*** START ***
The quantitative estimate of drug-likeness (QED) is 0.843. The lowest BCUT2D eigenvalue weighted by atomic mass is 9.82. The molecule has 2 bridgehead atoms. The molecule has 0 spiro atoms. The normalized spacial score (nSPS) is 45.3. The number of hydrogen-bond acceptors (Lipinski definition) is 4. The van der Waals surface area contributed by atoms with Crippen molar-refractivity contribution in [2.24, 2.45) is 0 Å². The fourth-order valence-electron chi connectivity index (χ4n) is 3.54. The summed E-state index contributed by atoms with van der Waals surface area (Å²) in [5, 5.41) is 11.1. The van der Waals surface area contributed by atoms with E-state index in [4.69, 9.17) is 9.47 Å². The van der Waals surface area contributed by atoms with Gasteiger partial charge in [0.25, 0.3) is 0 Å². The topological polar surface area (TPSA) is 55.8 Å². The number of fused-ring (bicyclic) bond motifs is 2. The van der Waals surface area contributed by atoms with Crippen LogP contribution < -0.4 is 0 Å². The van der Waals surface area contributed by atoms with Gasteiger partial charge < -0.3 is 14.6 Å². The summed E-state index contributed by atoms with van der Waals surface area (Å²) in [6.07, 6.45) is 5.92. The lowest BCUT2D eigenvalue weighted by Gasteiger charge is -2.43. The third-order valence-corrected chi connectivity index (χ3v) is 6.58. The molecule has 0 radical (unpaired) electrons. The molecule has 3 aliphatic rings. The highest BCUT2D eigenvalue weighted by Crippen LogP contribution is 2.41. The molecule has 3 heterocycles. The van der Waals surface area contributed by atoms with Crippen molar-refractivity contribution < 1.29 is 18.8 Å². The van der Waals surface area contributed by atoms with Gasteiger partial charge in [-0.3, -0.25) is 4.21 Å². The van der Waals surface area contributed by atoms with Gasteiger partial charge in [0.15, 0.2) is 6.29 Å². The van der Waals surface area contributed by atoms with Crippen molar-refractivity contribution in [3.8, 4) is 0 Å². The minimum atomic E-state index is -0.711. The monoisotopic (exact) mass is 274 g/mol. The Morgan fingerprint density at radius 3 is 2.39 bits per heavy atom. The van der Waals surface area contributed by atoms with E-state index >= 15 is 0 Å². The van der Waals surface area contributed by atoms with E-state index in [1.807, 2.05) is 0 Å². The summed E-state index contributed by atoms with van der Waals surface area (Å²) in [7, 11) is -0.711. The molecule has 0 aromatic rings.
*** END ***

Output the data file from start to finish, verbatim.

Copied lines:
The quantitative estimate of drug-likeness (QED) is 0.843. The lowest BCUT2D eigenvalue weighted by atomic mass is 9.82. The molecule has 2 bridgehead atoms. The molecule has 0 spiro atoms. The normalized spacial score (nSPS) is 45.3. The number of hydrogen-bond acceptors (Lipinski definition) is 4. The van der Waals surface area contributed by atoms with Crippen molar-refractivity contribution in [2.24, 2.45) is 0 Å². The fourth-order valence-electron chi connectivity index (χ4n) is 3.54. The summed E-state index contributed by atoms with van der Waals surface area (Å²) in [5, 5.41) is 11.1. The van der Waals surface area contributed by atoms with E-state index in [4.69, 9.17) is 9.47 Å². The van der Waals surface area contributed by atoms with Gasteiger partial charge in [0.25, 0.3) is 0 Å². The topological polar surface area (TPSA) is 55.8 Å². The number of fused-ring (bicyclic) bond motifs is 2. The van der Waals surface area contributed by atoms with Crippen LogP contribution < -0.4 is 0 Å². The van der Waals surface area contributed by atoms with Gasteiger partial charge < -0.3 is 14.6 Å². The summed E-state index contributed by atoms with van der Waals surface area (Å²) in [6.07, 6.45) is 5.92. The lowest BCUT2D eigenvalue weighted by Gasteiger charge is -2.43. The third-order valence-corrected chi connectivity index (χ3v) is 6.58. The molecule has 0 radical (unpaired) electrons. The molecule has 3 aliphatic rings. The highest BCUT2D eigenvalue weighted by Crippen LogP contribution is 2.41. The molecule has 3 heterocycles. The van der Waals surface area contributed by atoms with Crippen molar-refractivity contribution < 1.29 is 18.8 Å². The van der Waals surface area contributed by atoms with Gasteiger partial charge in [-0.3, -0.25) is 4.21 Å². The van der Waals surface area contributed by atoms with Gasteiger partial charge in [0.15, 0.2) is 6.29 Å². The van der Waals surface area contributed by atoms with Crippen molar-refractivity contribution in [3.8, 4) is 0 Å². The minimum atomic E-state index is -0.711. The monoisotopic (exact) mass is 274 g/mol. The Morgan fingerprint density at radius 3 is 2.39 bits per heavy atom. The van der Waals surface area contributed by atoms with E-state index >= 15 is 0 Å². The van der Waals surface area contributed by atoms with E-state index in [1.807, 2.05) is 0 Å². The summed E-state index contributed by atoms with van der Waals surface area (Å²) in [7, 11) is -0.711. The molecule has 0 aromatic rings.